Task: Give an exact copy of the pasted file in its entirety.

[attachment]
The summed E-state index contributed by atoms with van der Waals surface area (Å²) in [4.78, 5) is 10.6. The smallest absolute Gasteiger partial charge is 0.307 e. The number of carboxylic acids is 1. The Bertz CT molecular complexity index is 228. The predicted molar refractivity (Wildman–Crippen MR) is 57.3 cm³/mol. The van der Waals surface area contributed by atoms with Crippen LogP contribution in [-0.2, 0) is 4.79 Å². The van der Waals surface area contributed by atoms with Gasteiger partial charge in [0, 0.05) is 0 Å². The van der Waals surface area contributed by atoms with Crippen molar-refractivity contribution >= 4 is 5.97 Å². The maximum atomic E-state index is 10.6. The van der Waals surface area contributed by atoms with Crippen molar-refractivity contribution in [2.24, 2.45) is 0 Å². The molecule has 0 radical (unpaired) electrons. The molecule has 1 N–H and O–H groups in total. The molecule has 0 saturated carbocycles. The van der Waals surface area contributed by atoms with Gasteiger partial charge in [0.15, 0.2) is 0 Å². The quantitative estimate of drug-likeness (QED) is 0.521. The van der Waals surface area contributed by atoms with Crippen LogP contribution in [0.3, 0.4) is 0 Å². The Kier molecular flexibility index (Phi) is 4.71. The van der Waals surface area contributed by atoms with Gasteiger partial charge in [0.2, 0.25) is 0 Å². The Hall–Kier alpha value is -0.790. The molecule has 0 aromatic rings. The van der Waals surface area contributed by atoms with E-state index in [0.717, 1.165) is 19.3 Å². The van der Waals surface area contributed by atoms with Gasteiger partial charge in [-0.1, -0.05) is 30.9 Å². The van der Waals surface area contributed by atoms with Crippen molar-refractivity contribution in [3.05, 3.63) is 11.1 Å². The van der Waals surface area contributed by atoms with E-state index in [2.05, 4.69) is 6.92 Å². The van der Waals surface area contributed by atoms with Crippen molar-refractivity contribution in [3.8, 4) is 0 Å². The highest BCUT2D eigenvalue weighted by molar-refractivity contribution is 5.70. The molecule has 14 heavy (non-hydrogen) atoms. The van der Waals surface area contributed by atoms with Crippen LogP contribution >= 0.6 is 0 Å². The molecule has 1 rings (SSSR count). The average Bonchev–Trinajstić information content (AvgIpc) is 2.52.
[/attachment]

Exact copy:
The summed E-state index contributed by atoms with van der Waals surface area (Å²) in [4.78, 5) is 10.6. The smallest absolute Gasteiger partial charge is 0.307 e. The number of carboxylic acids is 1. The Bertz CT molecular complexity index is 228. The predicted molar refractivity (Wildman–Crippen MR) is 57.3 cm³/mol. The van der Waals surface area contributed by atoms with Crippen LogP contribution in [-0.2, 0) is 4.79 Å². The van der Waals surface area contributed by atoms with Gasteiger partial charge in [0, 0.05) is 0 Å². The van der Waals surface area contributed by atoms with Crippen molar-refractivity contribution >= 4 is 5.97 Å². The maximum atomic E-state index is 10.6. The van der Waals surface area contributed by atoms with Crippen molar-refractivity contribution in [2.24, 2.45) is 0 Å². The molecule has 0 radical (unpaired) electrons. The molecule has 1 N–H and O–H groups in total. The molecule has 0 saturated carbocycles. The van der Waals surface area contributed by atoms with Gasteiger partial charge in [0.15, 0.2) is 0 Å². The quantitative estimate of drug-likeness (QED) is 0.521. The van der Waals surface area contributed by atoms with Crippen LogP contribution in [0.3, 0.4) is 0 Å². The Kier molecular flexibility index (Phi) is 4.71. The van der Waals surface area contributed by atoms with Gasteiger partial charge in [0.2, 0.25) is 0 Å². The Hall–Kier alpha value is -0.790. The molecule has 0 aromatic rings. The van der Waals surface area contributed by atoms with E-state index in [0.717, 1.165) is 19.3 Å². The van der Waals surface area contributed by atoms with Gasteiger partial charge in [-0.1, -0.05) is 30.9 Å². The van der Waals surface area contributed by atoms with Crippen molar-refractivity contribution in [3.05, 3.63) is 11.1 Å². The van der Waals surface area contributed by atoms with E-state index in [2.05, 4.69) is 6.92 Å². The van der Waals surface area contributed by atoms with Crippen molar-refractivity contribution in [3.8, 4) is 0 Å². The highest BCUT2D eigenvalue weighted by molar-refractivity contribution is 5.70. The molecule has 14 heavy (non-hydrogen) atoms. The van der Waals surface area contributed by atoms with Crippen LogP contribution >= 0.6 is 0 Å². The molecule has 1 rings (SSSR count). The average Bonchev–Trinajstić information content (AvgIpc) is 2.52.